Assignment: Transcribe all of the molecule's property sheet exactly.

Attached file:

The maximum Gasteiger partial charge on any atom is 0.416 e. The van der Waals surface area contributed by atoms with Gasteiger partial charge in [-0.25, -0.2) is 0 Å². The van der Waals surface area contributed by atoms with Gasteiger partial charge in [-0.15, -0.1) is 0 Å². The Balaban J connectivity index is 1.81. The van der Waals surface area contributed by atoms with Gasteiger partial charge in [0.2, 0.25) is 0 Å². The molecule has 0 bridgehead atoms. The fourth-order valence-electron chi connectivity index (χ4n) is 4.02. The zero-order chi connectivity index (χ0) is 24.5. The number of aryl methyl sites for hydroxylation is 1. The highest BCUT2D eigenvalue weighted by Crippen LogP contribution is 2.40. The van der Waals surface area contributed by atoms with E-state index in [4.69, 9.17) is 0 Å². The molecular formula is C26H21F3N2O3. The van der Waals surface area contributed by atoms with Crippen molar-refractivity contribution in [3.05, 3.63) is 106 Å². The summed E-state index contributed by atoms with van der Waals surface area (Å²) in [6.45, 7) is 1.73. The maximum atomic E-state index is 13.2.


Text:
The maximum Gasteiger partial charge on any atom is 0.416 e. The van der Waals surface area contributed by atoms with Gasteiger partial charge in [-0.25, -0.2) is 0 Å². The van der Waals surface area contributed by atoms with Gasteiger partial charge in [-0.15, -0.1) is 0 Å². The Balaban J connectivity index is 1.81. The van der Waals surface area contributed by atoms with Gasteiger partial charge in [0.2, 0.25) is 0 Å². The molecule has 0 bridgehead atoms. The fourth-order valence-electron chi connectivity index (χ4n) is 4.02. The zero-order chi connectivity index (χ0) is 24.5. The number of aryl methyl sites for hydroxylation is 1. The highest BCUT2D eigenvalue weighted by Crippen LogP contribution is 2.40. The van der Waals surface area contributed by atoms with E-state index in [4.69, 9.17) is 0 Å². The molecular formula is C26H21F3N2O3. The van der Waals surface area contributed by atoms with Crippen molar-refractivity contribution in [3.05, 3.63) is 106 Å². The summed E-state index contributed by atoms with van der Waals surface area (Å²) in [6.45, 7) is 1.73. The maximum atomic E-state index is 13.2.